The Executive Mansion is getting a revamp during the relative quiet of August in DC. It’s a modest update compared to past overhauls, particularly one undertaken by the 33rd president, according to records maintained by the White House Historical Association.
You may have heard that President Donald Trump is on vacation for 17 days, which sounds like a long time away. But he has an excuse: A big reason he’s spending so much time in New Jersey this month is that the White House is getting a long-overdue renovation.
According to CNN, the Executive Mansion is getting updates to a number of its facilities, such as the kitchen, the lower lobby of the West Wing, and the South Portico steps on the South Lawn. It’s also getting some fresh decorating and some critical IT and HVAC upgrades.
“Due to the 24/7, 365-day use a year, the estimated age of the system based off of usage is 81 years old,” Deputy Press Secretary Lindsay Walters explained last week.
HVAC and other facility updates are nothing new. In fact, according to the White House Historical Association (WHHA), a primitive air-conditioning system was installed in the White House in 1881, to cool the room where James Garfield was recovering from an assassination attempt. (He did not survive.)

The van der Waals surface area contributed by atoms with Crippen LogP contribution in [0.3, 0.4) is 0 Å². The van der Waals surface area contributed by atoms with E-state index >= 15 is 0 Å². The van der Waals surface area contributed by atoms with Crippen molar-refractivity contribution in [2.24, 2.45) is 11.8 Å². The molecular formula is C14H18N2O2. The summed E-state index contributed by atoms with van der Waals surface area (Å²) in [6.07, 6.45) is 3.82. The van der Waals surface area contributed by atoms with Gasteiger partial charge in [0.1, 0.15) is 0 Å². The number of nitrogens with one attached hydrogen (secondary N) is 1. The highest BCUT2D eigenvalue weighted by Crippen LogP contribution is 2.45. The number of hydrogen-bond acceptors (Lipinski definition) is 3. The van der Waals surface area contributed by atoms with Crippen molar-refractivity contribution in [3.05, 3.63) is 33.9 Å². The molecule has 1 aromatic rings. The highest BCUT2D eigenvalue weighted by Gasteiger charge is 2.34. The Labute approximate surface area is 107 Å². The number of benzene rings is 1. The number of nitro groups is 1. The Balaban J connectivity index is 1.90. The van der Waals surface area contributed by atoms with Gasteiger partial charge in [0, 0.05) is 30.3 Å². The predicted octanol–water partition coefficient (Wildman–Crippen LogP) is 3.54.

After a few tries, the first full-fledged central air-conditioning system was added in 1930. It’s since been updated multiple times, including by Harry Truman, whose administration oversaw the most dramatic renovation of the White House in modern times. The four-year project, led by architect Lorenzo Simmons Winslow, was necessary because the mansion’s age was really starting to show.
As Steve Moyer of Humanities magazine wrote this year:
The White House was completely gutted, exterior walls of the façade were supported by steel girders, and bulldozers worked for a time in the interior, digging out a basement level, while the Trumans lived across Pennsylvania Avenue in Blair House. Truman insisted that the façade remain intact throughout the work, ensuring that the house’s role as a symbol remained firmly in the minds of the American public.
In a Q&A with The Washington Post this year, WHHA Senior Historian Matthew Costello noted that due to the large scope of the project, some elements of the original design had to be revamped.
“The architect of the Truman renovation, Lorenzo Winslow, tried to carefully catalog things from the interior as they were removed,” he said. “The hope was that they could be reinstalled after the renovation was complete; however, floorboards cracked, timbers were splintered, bricks crumbled, etc. There was quite a bit that could not be saved so instead was repurposed.”
Since then, White House renovations for the most part have been smaller, like the one happening this month.
WHHA, which has expanded its online library in recent years, has a large collection of information on the Truman renovation, including a well-documented series of photos captured by the National Park Service’s Abbie Rowe.